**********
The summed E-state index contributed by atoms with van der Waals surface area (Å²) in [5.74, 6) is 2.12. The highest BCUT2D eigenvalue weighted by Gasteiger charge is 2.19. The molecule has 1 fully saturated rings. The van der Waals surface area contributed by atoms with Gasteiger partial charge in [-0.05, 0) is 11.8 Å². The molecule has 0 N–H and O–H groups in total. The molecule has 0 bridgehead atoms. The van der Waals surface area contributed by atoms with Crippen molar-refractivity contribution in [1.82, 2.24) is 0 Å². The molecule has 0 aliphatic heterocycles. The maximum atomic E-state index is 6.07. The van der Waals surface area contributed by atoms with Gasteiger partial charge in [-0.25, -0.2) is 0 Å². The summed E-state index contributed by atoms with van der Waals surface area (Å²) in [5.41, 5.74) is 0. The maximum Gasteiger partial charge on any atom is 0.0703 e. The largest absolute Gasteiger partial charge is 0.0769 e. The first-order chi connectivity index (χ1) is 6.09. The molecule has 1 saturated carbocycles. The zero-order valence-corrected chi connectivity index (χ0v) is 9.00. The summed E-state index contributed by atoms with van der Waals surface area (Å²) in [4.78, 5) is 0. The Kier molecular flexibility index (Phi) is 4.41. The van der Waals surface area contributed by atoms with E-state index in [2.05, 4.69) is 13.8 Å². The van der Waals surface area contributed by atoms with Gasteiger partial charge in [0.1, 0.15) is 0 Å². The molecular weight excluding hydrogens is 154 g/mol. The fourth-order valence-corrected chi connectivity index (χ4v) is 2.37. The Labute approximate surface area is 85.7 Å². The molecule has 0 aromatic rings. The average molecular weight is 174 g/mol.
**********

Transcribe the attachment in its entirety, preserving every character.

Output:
The summed E-state index contributed by atoms with van der Waals surface area (Å²) in [5.74, 6) is 2.12. The highest BCUT2D eigenvalue weighted by Gasteiger charge is 2.19. The molecule has 1 fully saturated rings. The van der Waals surface area contributed by atoms with Gasteiger partial charge in [-0.05, 0) is 11.8 Å². The molecule has 0 N–H and O–H groups in total. The molecule has 0 bridgehead atoms. The van der Waals surface area contributed by atoms with Crippen molar-refractivity contribution in [1.82, 2.24) is 0 Å². The molecule has 0 aliphatic heterocycles. The maximum atomic E-state index is 6.07. The van der Waals surface area contributed by atoms with Gasteiger partial charge in [-0.25, -0.2) is 0 Å². The summed E-state index contributed by atoms with van der Waals surface area (Å²) in [5.41, 5.74) is 0. The maximum Gasteiger partial charge on any atom is 0.0703 e. The largest absolute Gasteiger partial charge is 0.0769 e. The first-order chi connectivity index (χ1) is 6.09. The molecule has 1 saturated carbocycles. The zero-order valence-corrected chi connectivity index (χ0v) is 9.00. The summed E-state index contributed by atoms with van der Waals surface area (Å²) in [4.78, 5) is 0. The Kier molecular flexibility index (Phi) is 4.41. The van der Waals surface area contributed by atoms with E-state index in [2.05, 4.69) is 13.8 Å². The van der Waals surface area contributed by atoms with Gasteiger partial charge in [0.1, 0.15) is 0 Å². The molecular weight excluding hydrogens is 154 g/mol. The fourth-order valence-corrected chi connectivity index (χ4v) is 2.37. The Labute approximate surface area is 85.7 Å². The molecule has 0 aromatic rings. The average molecular weight is 174 g/mol.